A Clinical Trial Is Investigating If Everyday Antibiotics Can Reduce Miscarriages

The trial aims to discover whether using the antibiotic doxycycline – often used to treat chest and skin infections – in women with the condition endometritis can improve their chances of having a baby.

A major clinical trial has kicked off to determine the drug's effectiveness.

A world-first clinical trial will examine whether an everyday antibiotic could help reduce recurrent miscarriage.

The study centres around treating of endometritis – an infection often found the lining of the womb – which creates an imbalance of the bacteria that live in the reproductive tract and can lead to miscarriage. 

Treating endometritis with antibiotics may reduce the condition by reducing disruptive bacteria and allowing the healthy bacteria to grow.

The research is being conducted by the University of Warwick in partnership with University Hospital Coventry and Warwickshire NHS trust in the UK.

Warwick Medical School's Professor Siobhan Quenby, the principal investigator on the trial, said: "This is potentially a new treatment for up to half of people with recurrent miscarriage.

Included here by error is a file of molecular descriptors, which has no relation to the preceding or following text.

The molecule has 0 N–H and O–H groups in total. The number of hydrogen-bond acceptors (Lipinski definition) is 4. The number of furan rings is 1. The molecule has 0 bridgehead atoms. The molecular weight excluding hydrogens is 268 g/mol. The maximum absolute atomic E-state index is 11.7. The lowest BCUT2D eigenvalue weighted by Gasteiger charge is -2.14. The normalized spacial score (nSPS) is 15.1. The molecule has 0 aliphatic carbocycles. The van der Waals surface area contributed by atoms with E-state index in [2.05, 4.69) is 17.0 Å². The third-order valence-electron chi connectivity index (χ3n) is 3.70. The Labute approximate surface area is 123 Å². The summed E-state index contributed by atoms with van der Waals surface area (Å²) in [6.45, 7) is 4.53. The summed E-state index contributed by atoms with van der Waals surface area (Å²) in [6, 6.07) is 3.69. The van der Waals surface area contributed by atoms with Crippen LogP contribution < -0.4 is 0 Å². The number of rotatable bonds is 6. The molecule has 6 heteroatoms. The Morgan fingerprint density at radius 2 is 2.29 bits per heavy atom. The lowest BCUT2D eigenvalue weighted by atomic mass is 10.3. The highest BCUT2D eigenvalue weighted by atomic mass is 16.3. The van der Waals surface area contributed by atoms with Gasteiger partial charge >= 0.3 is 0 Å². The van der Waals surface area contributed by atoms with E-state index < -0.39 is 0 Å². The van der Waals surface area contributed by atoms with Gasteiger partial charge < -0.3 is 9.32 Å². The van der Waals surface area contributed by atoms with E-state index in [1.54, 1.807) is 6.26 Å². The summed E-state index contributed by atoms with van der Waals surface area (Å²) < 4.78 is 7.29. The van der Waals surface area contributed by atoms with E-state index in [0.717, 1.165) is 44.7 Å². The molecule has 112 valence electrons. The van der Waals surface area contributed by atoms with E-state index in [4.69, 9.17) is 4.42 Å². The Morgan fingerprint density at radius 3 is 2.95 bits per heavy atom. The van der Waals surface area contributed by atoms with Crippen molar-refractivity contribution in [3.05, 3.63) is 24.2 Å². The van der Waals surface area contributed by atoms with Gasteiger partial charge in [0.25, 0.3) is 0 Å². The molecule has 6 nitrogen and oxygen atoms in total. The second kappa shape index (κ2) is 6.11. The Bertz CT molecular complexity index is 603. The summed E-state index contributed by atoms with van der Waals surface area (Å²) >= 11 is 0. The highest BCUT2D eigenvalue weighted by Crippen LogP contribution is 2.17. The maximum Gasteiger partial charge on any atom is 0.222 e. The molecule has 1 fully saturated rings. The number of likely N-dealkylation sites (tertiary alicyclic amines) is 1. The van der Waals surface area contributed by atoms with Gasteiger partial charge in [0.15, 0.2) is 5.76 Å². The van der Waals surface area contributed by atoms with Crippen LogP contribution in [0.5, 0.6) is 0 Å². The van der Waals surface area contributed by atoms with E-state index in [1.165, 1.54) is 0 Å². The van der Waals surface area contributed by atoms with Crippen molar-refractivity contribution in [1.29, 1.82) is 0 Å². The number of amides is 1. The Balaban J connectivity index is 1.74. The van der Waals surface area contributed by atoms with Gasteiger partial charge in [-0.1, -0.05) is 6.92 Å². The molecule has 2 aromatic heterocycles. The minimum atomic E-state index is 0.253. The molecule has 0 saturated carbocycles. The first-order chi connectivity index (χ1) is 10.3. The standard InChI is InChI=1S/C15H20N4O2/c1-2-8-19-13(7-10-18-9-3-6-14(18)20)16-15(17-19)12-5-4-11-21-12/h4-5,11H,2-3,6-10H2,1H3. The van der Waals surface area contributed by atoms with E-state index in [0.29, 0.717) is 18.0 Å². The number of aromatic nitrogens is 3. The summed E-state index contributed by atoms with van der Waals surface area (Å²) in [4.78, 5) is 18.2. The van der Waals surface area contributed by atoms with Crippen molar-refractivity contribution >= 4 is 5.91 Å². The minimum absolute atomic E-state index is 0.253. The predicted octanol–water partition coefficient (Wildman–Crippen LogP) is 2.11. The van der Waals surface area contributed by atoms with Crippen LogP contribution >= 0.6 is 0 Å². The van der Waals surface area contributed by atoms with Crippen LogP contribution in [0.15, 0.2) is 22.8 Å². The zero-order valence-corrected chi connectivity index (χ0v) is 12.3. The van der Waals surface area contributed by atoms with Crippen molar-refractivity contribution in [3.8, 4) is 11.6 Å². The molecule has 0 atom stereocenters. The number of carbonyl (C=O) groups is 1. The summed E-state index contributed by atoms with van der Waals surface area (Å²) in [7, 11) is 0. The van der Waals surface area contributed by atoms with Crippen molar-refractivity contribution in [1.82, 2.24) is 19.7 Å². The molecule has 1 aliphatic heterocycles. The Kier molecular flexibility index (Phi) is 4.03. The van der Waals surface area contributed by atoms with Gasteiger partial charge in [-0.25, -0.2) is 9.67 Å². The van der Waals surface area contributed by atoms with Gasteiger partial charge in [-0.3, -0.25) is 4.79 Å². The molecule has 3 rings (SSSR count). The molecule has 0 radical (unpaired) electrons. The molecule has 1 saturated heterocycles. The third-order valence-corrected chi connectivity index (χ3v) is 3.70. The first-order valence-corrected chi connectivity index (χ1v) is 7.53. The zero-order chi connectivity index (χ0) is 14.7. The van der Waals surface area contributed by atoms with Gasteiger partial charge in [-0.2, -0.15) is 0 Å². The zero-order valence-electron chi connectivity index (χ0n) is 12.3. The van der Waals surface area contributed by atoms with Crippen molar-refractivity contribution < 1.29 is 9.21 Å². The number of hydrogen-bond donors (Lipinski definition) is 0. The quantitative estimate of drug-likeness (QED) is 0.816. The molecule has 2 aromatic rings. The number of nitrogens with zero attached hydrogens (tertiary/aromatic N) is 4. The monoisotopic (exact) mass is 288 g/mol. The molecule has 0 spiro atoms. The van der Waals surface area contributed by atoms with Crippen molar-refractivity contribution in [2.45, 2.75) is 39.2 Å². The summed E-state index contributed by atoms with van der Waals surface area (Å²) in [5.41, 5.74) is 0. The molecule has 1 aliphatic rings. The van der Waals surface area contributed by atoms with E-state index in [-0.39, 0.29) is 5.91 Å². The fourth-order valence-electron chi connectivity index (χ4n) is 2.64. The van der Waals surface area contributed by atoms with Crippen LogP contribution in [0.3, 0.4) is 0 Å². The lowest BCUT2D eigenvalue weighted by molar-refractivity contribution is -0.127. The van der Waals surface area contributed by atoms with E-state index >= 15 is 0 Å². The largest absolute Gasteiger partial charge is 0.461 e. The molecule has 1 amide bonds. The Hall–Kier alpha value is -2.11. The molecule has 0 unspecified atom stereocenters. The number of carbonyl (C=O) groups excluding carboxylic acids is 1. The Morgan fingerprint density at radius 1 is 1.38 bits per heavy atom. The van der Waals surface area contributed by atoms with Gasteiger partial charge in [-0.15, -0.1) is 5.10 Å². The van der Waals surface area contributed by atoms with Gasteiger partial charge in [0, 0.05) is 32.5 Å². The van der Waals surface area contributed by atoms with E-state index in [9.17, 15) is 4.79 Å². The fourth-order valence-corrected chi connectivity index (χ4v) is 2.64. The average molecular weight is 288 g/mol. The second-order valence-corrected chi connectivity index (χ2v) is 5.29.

"We know that doxycycline is given to some women experiencing a miscarriage in other countries, but there has never been a proper trial conducted.

"And instead of just having your blood tested to look for causes of miscarriage, as is current practice, you will have the lining of the womb tested too so that we can identify those who will benefit from this treatment.

"Our aim is to try to improve the womb before you get pregnant. Most miscarriages occur within the first trimester - 12 weeks - of pregnancy and our aim is to see a reduction in these early miscarriages."

The trial aims to discover whether using the antibiotic doxycycline – often used to treat chest and skin infections – in women with the condition endometritis can improve their chances of having a baby.

In America and Germany, the antibiotic is already used to treat recurrent miscarriage by improving the balance of bacteria present in their reproductive system.

The trial has received £1.9m in funding and will involve more than 3,000 women in NHS hospitals in the UK who have a recurrent miscarriage.

READ MORE: Hailey Bieber Just Got Bangs...Here's Why You Shouldn't

READ MORE: The Real Reason Why Not Even Purple Shampoo can Defeat the Demon That is Brass

You May Also Like